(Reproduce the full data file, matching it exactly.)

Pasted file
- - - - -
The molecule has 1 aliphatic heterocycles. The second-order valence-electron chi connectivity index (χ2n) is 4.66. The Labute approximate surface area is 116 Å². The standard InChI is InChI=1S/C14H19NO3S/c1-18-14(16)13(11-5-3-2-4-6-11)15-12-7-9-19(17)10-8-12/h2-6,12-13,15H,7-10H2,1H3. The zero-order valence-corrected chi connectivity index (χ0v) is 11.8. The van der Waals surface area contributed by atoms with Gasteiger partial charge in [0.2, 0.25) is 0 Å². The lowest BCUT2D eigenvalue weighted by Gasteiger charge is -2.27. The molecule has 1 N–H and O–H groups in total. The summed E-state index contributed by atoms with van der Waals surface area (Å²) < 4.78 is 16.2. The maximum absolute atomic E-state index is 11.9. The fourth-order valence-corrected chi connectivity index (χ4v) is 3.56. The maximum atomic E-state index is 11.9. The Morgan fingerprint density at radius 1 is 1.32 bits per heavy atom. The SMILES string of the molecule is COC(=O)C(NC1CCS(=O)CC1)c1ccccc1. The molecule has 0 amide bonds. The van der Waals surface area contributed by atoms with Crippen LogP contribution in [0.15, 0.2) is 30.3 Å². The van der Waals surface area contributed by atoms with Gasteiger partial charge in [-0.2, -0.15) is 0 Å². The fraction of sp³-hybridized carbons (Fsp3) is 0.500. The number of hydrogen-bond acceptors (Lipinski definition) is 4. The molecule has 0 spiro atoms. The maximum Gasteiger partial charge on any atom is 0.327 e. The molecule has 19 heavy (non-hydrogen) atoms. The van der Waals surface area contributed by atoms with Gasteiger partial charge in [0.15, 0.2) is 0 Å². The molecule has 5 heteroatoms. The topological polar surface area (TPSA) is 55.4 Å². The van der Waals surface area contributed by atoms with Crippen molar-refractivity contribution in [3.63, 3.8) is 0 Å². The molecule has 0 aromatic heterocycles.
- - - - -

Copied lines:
The molecule has 1 aliphatic heterocycles. The second-order valence-electron chi connectivity index (χ2n) is 4.66. The Labute approximate surface area is 116 Å². The standard InChI is InChI=1S/C14H19NO3S/c1-18-14(16)13(11-5-3-2-4-6-11)15-12-7-9-19(17)10-8-12/h2-6,12-13,15H,7-10H2,1H3. The zero-order valence-corrected chi connectivity index (χ0v) is 11.8. The van der Waals surface area contributed by atoms with Gasteiger partial charge in [0.2, 0.25) is 0 Å². The lowest BCUT2D eigenvalue weighted by Gasteiger charge is -2.27. The molecule has 1 N–H and O–H groups in total. The summed E-state index contributed by atoms with van der Waals surface area (Å²) < 4.78 is 16.2. The maximum absolute atomic E-state index is 11.9. The fourth-order valence-corrected chi connectivity index (χ4v) is 3.56. The maximum atomic E-state index is 11.9. The Morgan fingerprint density at radius 1 is 1.32 bits per heavy atom. The SMILES string of the molecule is COC(=O)C(NC1CCS(=O)CC1)c1ccccc1. The molecule has 0 amide bonds. The van der Waals surface area contributed by atoms with Crippen LogP contribution in [0.15, 0.2) is 30.3 Å². The van der Waals surface area contributed by atoms with Gasteiger partial charge in [-0.2, -0.15) is 0 Å². The fraction of sp³-hybridized carbons (Fsp3) is 0.500. The number of hydrogen-bond acceptors (Lipinski definition) is 4. The molecule has 0 spiro atoms. The maximum Gasteiger partial charge on any atom is 0.327 e. The molecule has 19 heavy (non-hydrogen) atoms. The van der Waals surface area contributed by atoms with Gasteiger partial charge in [0.15, 0.2) is 0 Å². The molecule has 5 heteroatoms. The topological polar surface area (TPSA) is 55.4 Å². The van der Waals surface area contributed by atoms with Crippen molar-refractivity contribution in [3.63, 3.8) is 0 Å². The molecule has 0 aromatic heterocycles.